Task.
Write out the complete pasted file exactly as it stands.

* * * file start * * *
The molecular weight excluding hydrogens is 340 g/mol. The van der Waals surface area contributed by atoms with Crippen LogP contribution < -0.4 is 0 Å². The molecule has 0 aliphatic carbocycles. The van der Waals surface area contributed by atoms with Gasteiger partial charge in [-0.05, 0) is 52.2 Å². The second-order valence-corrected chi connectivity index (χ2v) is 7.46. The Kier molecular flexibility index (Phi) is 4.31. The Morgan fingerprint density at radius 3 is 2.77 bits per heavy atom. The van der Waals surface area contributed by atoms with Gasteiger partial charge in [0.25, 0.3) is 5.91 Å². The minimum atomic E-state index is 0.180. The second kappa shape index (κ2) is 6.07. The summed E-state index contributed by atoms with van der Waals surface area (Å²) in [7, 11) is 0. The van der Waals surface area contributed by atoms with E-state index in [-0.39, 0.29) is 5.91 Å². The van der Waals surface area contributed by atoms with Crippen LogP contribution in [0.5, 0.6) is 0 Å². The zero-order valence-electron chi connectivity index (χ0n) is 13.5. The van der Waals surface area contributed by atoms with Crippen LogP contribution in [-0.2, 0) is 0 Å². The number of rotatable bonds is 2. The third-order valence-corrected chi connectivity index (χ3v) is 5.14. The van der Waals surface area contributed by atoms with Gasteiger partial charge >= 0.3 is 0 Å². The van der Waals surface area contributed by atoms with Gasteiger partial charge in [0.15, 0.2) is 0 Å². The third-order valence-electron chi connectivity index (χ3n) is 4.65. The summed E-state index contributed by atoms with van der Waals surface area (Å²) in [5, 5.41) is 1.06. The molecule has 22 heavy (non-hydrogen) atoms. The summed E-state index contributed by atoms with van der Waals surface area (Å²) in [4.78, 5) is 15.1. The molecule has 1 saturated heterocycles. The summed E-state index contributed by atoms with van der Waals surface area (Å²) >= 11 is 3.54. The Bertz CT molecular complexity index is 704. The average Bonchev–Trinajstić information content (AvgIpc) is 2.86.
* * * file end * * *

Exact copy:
The molecular weight excluding hydrogens is 340 g/mol. The van der Waals surface area contributed by atoms with Crippen LogP contribution < -0.4 is 0 Å². The molecule has 0 aliphatic carbocycles. The van der Waals surface area contributed by atoms with Gasteiger partial charge in [-0.05, 0) is 52.2 Å². The second-order valence-corrected chi connectivity index (χ2v) is 7.46. The Kier molecular flexibility index (Phi) is 4.31. The Morgan fingerprint density at radius 3 is 2.77 bits per heavy atom. The van der Waals surface area contributed by atoms with Gasteiger partial charge in [0.25, 0.3) is 5.91 Å². The minimum atomic E-state index is 0.180. The second kappa shape index (κ2) is 6.07. The summed E-state index contributed by atoms with van der Waals surface area (Å²) in [7, 11) is 0. The van der Waals surface area contributed by atoms with E-state index in [-0.39, 0.29) is 5.91 Å². The van der Waals surface area contributed by atoms with Crippen LogP contribution in [0.5, 0.6) is 0 Å². The zero-order valence-electron chi connectivity index (χ0n) is 13.5. The van der Waals surface area contributed by atoms with Crippen LogP contribution in [-0.2, 0) is 0 Å². The number of rotatable bonds is 2. The third-order valence-corrected chi connectivity index (χ3v) is 5.14. The van der Waals surface area contributed by atoms with Gasteiger partial charge >= 0.3 is 0 Å². The van der Waals surface area contributed by atoms with Gasteiger partial charge in [0.15, 0.2) is 0 Å². The third-order valence-electron chi connectivity index (χ3n) is 4.65. The summed E-state index contributed by atoms with van der Waals surface area (Å²) in [5, 5.41) is 1.06. The molecule has 22 heavy (non-hydrogen) atoms. The summed E-state index contributed by atoms with van der Waals surface area (Å²) in [4.78, 5) is 15.1. The molecule has 1 saturated heterocycles. The summed E-state index contributed by atoms with van der Waals surface area (Å²) >= 11 is 3.54. The Bertz CT molecular complexity index is 704. The average Bonchev–Trinajstić information content (AvgIpc) is 2.86.